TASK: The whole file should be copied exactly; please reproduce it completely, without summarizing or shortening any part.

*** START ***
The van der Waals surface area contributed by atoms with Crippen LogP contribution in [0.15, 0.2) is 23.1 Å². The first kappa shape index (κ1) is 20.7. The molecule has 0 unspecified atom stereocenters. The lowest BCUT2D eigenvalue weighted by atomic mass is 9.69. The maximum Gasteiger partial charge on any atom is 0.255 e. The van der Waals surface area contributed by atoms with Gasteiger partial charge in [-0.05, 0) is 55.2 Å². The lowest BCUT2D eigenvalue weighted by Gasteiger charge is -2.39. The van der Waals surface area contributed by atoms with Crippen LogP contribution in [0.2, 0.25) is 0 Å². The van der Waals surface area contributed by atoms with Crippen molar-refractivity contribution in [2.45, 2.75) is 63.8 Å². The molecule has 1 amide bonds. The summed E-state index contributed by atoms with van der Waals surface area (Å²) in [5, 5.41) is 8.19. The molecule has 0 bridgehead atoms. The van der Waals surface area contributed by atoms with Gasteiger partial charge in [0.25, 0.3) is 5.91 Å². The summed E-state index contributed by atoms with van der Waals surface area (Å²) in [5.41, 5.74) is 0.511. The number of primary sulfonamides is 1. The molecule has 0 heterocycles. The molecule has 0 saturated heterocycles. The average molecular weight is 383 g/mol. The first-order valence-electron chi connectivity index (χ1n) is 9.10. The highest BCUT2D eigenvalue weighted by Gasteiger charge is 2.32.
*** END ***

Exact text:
The van der Waals surface area contributed by atoms with Crippen LogP contribution in [0.15, 0.2) is 23.1 Å². The first kappa shape index (κ1) is 20.7. The molecule has 0 unspecified atom stereocenters. The lowest BCUT2D eigenvalue weighted by atomic mass is 9.69. The maximum Gasteiger partial charge on any atom is 0.255 e. The van der Waals surface area contributed by atoms with Gasteiger partial charge in [-0.05, 0) is 55.2 Å². The lowest BCUT2D eigenvalue weighted by Gasteiger charge is -2.39. The van der Waals surface area contributed by atoms with Crippen LogP contribution in [0.2, 0.25) is 0 Å². The van der Waals surface area contributed by atoms with Crippen molar-refractivity contribution in [2.45, 2.75) is 63.8 Å². The molecule has 1 amide bonds. The summed E-state index contributed by atoms with van der Waals surface area (Å²) in [5, 5.41) is 8.19. The molecule has 0 bridgehead atoms. The van der Waals surface area contributed by atoms with Gasteiger partial charge in [0.25, 0.3) is 5.91 Å². The summed E-state index contributed by atoms with van der Waals surface area (Å²) in [5.41, 5.74) is 0.511. The number of primary sulfonamides is 1. The molecule has 0 heterocycles. The molecule has 0 saturated heterocycles. The average molecular weight is 383 g/mol. The first-order valence-electron chi connectivity index (χ1n) is 9.10. The highest BCUT2D eigenvalue weighted by Gasteiger charge is 2.32.